Sidi Muhammad Ben Yusuf was the third son of Mulay Yusuf, a colorless prince and brother of the sultan of Morocco, Mulay Hafid. Muhammad was born in Fez in 1910, at the beginning of the protectorate period; it seemed unlikely he would reign. Two years later, the French nominated his father to succeed the sultan, whom they had deposed because he refused to rule as they wanted. Muhammad V came to power after his father's death in 1927, because French authorities considered him to be more flexible and less ambitious than his brothers. Nevertheless, he used his popularity and his skills in international diplomacy to involve himself in a struggle, at first unequal, with the protectorate's authorities.
After the Berber dahir in 1930, which relieved Berber tribes from submitting to shariʿa (Islamic law), Muhammad became more sensitive to Moroccan nationalism, which was just beginning to awaken. Without breaking off from the protectorate, he supported demonstrations by young traditional and modern intellectuals, such as Allal al-Fasi, Hassan El Ouezzani, and Ahmed Balafrej, which, in 1944, gave birth to the Istiqlal (Independence) Party. World War II presented the opportunity to persuade the protectorate to move toward a cooperative regime more faithful to the spirit of the original agreement between France and Morocco.
Muhammad opposed the French attempt to protect Moroccan Jews from persecution while he helped rebuild military forces to fight again with the Allies. The 1942 Casablanca meeting with U.S. President Franklin D. Roosevelt and Britain's Prime Minister Winston S. Churchill strengthened his resistance. From then on, he used a strategy of promoting gradual change to regain the sovereignty his country had lost in 1912. He approached French authorities directly to avoid the obstacles set up by both settlers and French civil servants, who opposed any change. But he did not succeed despite his good relationship with General Charles de Gaulle. At the local level, opposition to the French became more and more violent and led to the sultan's deposition and exile in Madagascar on 20 August 1953.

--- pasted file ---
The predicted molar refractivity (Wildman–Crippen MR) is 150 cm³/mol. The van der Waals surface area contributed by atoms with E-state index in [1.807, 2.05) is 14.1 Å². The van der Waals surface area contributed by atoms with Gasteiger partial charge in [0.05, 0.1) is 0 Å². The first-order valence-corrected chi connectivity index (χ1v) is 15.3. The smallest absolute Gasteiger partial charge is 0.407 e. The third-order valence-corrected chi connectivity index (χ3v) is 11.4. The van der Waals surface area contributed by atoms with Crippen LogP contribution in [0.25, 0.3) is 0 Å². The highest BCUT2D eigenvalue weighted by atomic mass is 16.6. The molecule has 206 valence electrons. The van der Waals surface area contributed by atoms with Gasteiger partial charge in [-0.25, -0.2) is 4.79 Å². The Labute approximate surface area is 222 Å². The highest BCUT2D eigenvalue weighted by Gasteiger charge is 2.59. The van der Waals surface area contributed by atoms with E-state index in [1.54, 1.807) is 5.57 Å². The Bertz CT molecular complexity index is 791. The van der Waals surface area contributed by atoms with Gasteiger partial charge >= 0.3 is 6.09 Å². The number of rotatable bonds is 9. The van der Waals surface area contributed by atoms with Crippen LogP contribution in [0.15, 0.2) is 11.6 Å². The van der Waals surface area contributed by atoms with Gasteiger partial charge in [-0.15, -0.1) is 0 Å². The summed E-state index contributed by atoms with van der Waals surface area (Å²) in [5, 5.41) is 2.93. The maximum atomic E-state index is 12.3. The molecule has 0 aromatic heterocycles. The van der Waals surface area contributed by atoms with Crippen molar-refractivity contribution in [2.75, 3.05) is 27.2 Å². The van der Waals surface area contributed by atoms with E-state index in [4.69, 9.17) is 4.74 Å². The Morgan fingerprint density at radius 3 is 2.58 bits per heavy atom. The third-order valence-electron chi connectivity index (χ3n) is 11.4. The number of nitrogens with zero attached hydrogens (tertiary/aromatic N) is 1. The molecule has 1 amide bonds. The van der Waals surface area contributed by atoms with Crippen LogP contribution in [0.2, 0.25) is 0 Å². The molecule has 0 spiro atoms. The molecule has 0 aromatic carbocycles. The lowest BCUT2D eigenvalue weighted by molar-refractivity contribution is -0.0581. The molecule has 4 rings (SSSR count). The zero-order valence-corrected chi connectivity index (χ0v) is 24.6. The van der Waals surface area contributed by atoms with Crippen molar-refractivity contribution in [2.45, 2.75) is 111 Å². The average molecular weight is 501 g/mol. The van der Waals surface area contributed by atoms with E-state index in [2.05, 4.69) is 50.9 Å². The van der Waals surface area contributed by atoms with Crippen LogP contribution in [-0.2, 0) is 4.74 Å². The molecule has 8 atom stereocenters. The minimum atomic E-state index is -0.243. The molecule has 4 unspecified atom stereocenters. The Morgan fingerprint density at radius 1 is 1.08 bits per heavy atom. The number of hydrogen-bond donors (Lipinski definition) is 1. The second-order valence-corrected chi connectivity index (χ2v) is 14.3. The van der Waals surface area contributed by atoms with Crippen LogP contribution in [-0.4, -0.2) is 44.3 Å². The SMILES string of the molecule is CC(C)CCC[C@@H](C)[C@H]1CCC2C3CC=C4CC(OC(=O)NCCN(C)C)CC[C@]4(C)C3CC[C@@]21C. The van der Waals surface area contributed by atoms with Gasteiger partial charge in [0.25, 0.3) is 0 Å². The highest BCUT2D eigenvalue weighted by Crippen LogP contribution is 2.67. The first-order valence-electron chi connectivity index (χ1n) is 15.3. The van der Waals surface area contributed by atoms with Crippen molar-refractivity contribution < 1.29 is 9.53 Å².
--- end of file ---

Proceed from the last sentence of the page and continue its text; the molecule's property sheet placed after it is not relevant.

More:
But France could not depose Muhammad in 1953 in the same way it deposed his uncle Mulay Hafid in 1912. The international environment was unfavorable to France, French public opinion accepted unwillingly the pro-consuls' plots, and, above all, Muhammad was the symbol of a very deep opposition movement, which mobilized Moroccan cities as well as the countryside. The nation could no longer be governed, and the French administration collapsed within two years in the face of the uprisings. Muhammad was called back to preserve the French economic and military presence, which, otherwise, could have been swept out by nationalistic currents far more radical than those represented by the king and the Moroccan bourgeoisie.
Once he regained his throne, in November 1955, Muhammad took on the role of spokesman for nationalism. He let the Istiqlal Party exert power without, however, becoming a prisoner of the nationalist movement. He continued to defend the monarchy's privileges. Muhammad kept his country out of the confrontation between France and the Algerian Front de Libération Nationale (FLN), which he supported. But, profoundly hurt by the 1956 hijacking of a Moroccan plane with FLN leaders on board, he then attempted to play an intermediary role in the Algerian conflict, hoping, in vain, that de Gaulle's return to power in 1958 would facilitate his reconciliation with France. The king would die without witnessing success. But, he was careful not to jeopardize his country's position within a new Maghrib that, already, some perceived as dominated by a revolutionary Algeria, the main heir of the former colonial power.